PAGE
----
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ACFI exacerbates rural spiral



Twelve months after its introduction, South Australian provider Eldercare says the Aged Care Funding Instrument [ACFI] has exacerbated the problems of small, rural low care facilities.

The organisation has held a forum in Stansbury on the Yorke Peninsula to warn community members that it may not be able to keep operating its facility in the town.

Eldercare CEO Klaus Zimmerman told the meeting that it was becoming increasingly difficult to find residents and staff members for the home.

He said the average government subsidy for the home’s low care residents is just $30 a day and because of this some beds were being left empty.

“We can’t take in new low care residents because they don’t have enough daily funding and we can’t take in high care because the facility is not suitable,” Mr Zimmerman said.

“The home was built as a low care facility and its rooms are not big enough for high care. We need to renovate but we don’t have sufficient access to capital.”

Mr Zimmerman said the home’s $250,000 starting point for bonds was inaccessible for many people in the small, farming community.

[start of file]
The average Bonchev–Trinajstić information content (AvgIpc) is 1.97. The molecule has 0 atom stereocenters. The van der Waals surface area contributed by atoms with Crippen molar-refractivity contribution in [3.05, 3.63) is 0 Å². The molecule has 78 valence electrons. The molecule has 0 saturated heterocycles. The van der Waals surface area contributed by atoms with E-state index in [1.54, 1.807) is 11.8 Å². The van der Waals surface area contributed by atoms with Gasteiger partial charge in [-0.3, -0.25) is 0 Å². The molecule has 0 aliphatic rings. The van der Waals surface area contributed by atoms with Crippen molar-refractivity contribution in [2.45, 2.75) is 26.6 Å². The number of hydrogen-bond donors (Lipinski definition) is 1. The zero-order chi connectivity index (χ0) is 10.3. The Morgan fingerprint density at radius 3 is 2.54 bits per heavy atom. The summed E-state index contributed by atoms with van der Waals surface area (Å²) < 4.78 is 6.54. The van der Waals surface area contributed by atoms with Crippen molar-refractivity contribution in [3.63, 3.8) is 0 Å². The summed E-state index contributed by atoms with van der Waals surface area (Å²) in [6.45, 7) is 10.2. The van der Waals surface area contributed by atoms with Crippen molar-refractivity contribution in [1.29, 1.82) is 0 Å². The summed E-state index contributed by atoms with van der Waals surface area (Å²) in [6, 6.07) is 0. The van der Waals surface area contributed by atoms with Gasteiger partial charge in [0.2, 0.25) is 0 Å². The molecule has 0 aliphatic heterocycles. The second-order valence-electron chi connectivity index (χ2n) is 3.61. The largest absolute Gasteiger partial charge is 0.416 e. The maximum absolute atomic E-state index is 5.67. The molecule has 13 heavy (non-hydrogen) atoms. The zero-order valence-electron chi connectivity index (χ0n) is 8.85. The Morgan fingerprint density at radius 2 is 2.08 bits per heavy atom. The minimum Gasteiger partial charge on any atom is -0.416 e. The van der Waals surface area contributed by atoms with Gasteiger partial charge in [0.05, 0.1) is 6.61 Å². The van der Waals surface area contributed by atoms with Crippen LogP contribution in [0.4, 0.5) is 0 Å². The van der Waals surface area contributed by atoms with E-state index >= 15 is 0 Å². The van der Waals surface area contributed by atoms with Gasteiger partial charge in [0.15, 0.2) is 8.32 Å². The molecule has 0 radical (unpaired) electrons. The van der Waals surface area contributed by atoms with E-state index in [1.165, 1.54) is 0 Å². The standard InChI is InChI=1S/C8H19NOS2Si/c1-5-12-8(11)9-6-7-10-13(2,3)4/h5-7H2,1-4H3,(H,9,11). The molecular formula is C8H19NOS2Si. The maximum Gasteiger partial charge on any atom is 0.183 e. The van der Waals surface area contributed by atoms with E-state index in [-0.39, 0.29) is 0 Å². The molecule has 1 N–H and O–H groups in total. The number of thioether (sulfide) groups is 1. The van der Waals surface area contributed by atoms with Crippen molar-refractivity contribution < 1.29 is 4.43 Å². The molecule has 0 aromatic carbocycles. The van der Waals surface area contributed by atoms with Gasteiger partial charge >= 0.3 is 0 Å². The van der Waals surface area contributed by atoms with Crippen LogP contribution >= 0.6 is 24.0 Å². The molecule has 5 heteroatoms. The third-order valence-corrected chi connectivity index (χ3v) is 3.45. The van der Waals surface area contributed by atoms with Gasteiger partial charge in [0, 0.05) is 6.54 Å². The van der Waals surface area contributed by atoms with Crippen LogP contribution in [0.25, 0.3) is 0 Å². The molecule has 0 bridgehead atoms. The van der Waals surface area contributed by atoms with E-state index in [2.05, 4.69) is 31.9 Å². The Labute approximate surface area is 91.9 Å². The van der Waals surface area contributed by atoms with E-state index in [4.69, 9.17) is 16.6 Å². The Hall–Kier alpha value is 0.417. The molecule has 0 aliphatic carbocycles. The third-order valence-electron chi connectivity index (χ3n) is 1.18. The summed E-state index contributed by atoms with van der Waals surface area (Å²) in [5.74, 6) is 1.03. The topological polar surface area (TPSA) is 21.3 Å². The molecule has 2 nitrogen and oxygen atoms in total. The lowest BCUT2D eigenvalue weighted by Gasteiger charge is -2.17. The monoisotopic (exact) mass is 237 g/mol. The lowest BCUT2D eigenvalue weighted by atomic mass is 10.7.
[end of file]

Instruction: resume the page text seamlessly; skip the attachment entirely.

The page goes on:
“The inability to rebuild is creating a spiral in rural areas and the ACFI has just exacerbated the problem,” he said.

“The current system with its ‘one model fits all’ approach just doesn’t’ suit the smaller, rural facilities that were originally built for low care.”

Eldercare has repeatedly asked the government to consider additional support for these facilities.

Mr Zimmerman said low care homes in rural areas need greater access to capital so they can take in high care residents and an additional subsidy for low care residents.

“The alternative is that residents will have to go to larger facilities outside the area where they live,” he said.



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